For the second year in a row, the Scottish Nation Galleries’ major exhibition running during the Edinburgh Festival has been a patched up affair. It features a few interesting, borrowed works but is padded out with paintings that can be seen throughout the year, plus lots of mediocre pieces and copies, advertised as ‘as a spectacular celebration of Spanish culture seen through the eyes of British artists and art collectors.’ Probably a mixture of curator’s arrogance that believes that the public can be led by the nose to follow a narrative, and economic constraints is behind this hotchpotch. Two far more rewarding exhibitions were actually available during the festival period, one of them in the same complex: From Raphael to Renoir, drawings from the collection of Jean Bonna, needed no curator impute other than an alliterative title, simply because it was full of masterpieces; at the Queen’s Gallery an exhibition entitled The Conservation Piece, contained two further masterpieces, Stubbs’ The Prince of Wales’ Phaeton, surely his greatest work, and a large oval-shaped painting by Gainsborough where he returned to the Watteauesque style of his early work and anticipated Goya in the delicacy of his paint handling.
Goya was the under-represented presence in The Discovery of Spain exhibition. The Scottish National Gallery does possess a rare Goya and it was included in this show. But it is a very rare Goya because it is relatively uninteresting. This cannot be said of two other Goyas in a Scottish collection. I call them Scotland’s hidden masterpieces because I have never seen them reproduced in any monograph of the artist other than as thumbnails in a catalogue raisonné. I have spoken to several Scottish painters with a keen interest in the master who know nothing of them. Yet. I have checked with Pollok House, now looked after by the National Trust where the Maxwell Stirling Collection is housed and I am assured that they are currently on show.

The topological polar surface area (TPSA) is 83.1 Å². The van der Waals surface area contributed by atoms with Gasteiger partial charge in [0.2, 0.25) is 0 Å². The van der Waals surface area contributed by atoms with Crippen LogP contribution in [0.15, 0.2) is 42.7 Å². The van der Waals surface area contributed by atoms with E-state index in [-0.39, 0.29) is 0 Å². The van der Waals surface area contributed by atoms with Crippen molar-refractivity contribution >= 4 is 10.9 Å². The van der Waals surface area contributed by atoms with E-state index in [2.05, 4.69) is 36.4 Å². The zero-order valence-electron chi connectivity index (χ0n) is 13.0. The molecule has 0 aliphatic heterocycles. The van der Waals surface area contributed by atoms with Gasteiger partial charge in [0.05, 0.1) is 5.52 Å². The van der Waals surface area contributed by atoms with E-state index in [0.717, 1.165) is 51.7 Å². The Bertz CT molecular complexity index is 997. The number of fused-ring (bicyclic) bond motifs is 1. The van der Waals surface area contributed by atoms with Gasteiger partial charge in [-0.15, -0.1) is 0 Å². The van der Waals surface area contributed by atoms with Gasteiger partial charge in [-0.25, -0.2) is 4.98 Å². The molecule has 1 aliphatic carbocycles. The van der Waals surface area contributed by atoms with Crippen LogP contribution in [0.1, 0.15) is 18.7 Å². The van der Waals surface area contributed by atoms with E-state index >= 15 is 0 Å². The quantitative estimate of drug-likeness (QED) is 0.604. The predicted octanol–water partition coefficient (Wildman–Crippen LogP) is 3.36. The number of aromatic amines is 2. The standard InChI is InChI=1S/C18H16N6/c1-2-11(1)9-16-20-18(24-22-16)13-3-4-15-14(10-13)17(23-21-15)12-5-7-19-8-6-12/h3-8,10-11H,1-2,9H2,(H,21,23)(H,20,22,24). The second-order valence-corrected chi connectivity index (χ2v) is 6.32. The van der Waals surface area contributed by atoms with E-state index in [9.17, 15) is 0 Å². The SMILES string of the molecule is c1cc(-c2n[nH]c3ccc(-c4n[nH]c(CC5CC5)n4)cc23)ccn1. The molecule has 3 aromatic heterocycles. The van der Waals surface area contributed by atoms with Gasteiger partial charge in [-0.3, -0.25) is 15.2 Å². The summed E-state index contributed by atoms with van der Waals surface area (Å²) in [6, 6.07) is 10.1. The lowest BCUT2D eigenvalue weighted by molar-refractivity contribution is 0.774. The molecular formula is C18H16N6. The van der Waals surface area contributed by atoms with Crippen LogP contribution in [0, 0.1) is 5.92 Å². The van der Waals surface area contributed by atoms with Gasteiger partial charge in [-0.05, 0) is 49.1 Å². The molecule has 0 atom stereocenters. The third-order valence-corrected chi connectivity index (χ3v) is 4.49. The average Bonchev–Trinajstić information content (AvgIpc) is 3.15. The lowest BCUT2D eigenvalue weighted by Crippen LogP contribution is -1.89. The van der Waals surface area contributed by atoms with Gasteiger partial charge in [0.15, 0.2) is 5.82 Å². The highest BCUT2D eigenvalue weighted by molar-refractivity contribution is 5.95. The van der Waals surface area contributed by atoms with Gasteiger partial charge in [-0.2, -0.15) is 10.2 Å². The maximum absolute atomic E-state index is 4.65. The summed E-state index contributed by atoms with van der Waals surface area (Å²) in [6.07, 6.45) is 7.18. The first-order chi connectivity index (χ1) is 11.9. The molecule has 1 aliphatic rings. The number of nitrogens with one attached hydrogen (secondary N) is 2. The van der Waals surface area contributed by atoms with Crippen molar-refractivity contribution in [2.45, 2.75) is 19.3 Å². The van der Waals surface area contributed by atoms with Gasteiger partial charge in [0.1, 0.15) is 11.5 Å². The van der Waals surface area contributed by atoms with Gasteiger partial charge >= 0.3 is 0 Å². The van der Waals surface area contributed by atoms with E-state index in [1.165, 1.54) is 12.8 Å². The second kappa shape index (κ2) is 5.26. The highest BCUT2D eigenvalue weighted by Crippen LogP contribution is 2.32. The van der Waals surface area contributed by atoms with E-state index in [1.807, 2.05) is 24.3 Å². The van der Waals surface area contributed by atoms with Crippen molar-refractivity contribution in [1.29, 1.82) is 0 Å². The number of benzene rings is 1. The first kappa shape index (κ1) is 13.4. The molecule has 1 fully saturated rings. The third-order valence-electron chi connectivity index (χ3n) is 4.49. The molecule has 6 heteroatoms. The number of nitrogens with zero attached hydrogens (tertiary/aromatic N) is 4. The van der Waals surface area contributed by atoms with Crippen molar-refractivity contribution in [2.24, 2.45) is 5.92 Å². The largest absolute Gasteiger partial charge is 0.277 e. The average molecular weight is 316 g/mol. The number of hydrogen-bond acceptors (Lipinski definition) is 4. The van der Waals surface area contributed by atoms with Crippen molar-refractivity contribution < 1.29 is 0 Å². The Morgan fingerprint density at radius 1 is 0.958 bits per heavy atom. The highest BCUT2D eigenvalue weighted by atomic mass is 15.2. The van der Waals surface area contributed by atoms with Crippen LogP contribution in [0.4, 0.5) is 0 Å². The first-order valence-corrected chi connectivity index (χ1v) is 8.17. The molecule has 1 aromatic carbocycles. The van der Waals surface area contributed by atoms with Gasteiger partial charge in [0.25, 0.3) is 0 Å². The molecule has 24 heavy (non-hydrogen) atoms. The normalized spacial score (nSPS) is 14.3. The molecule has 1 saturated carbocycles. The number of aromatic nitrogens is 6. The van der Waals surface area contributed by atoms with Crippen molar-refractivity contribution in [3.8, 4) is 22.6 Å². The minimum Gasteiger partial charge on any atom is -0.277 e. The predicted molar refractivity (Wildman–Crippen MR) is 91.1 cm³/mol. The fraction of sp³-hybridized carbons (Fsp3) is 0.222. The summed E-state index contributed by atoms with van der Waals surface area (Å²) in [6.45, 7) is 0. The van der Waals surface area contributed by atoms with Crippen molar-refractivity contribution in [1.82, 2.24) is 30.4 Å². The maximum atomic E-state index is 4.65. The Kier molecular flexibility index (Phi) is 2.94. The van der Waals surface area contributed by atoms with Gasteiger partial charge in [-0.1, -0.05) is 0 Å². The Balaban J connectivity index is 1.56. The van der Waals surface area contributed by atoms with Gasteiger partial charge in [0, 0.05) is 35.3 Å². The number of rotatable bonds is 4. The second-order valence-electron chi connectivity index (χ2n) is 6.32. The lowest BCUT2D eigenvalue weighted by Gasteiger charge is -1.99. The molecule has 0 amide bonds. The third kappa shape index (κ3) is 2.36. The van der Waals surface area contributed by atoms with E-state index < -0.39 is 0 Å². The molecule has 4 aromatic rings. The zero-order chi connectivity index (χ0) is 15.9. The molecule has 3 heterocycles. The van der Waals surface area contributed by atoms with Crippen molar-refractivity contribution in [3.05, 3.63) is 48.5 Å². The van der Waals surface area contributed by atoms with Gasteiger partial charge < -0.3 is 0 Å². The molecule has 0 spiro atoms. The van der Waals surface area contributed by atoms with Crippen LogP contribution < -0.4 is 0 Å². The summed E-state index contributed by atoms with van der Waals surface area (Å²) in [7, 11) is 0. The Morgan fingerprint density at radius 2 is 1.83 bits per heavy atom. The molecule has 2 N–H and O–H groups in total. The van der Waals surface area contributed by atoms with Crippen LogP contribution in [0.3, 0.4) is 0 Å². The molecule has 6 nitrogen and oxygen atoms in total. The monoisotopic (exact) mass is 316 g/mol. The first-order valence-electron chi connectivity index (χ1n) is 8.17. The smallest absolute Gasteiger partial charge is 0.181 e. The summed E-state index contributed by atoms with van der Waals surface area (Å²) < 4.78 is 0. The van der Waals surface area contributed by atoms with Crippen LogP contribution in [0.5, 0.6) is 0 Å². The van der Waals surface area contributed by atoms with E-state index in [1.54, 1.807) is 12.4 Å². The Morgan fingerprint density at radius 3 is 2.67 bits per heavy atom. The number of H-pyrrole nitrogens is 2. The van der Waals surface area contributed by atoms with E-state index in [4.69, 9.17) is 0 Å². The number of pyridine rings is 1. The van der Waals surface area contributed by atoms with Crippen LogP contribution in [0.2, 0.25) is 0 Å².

They are part of a small series of paintings of children playing by the Spanish master, none of which seem to be in any major museum or art gallery and are thought to belong to the same period as the tapestry-cartoon paintings. There may be a tendency to dismiss these works, which can be described as rococo, a term thought by some to be derogatory, but it would be quite wrong to do so. It was in these paintings that Goya developed his strikingly original approach to composition. In Boys Playing at Seesaw, one of the two masterpieces, the seesaw figure in the air describes an ‘X’ shape while two groups of wrestling boys form tripods. Another of the five pairs of figures in the composition make one more novel composite with their silhouettes linked by the brims of their hats. All these combine in a lopsided pyramid that is balanced by a little monkey chained atop a high wall. It is a startlingly inventive performance as is the other work, Boys Playing at Soldiers that can be analysed in a similar fashion.
I do not know if any attempt was made to borrow these paintings which belong to the same collection as the Portrait of a Lady in a Fur Cape, supposedly by El Greco, part of the Spanish exhibition and chosen for the poster. The Pollok House Goyas would have raised the exhibition’s quality considerably. To anybody who has not seen these two great works, I can only make the suggestion that they hot foot it to Pollok House, Glasgow. They have a wonderful aesthetic experience awaiting them.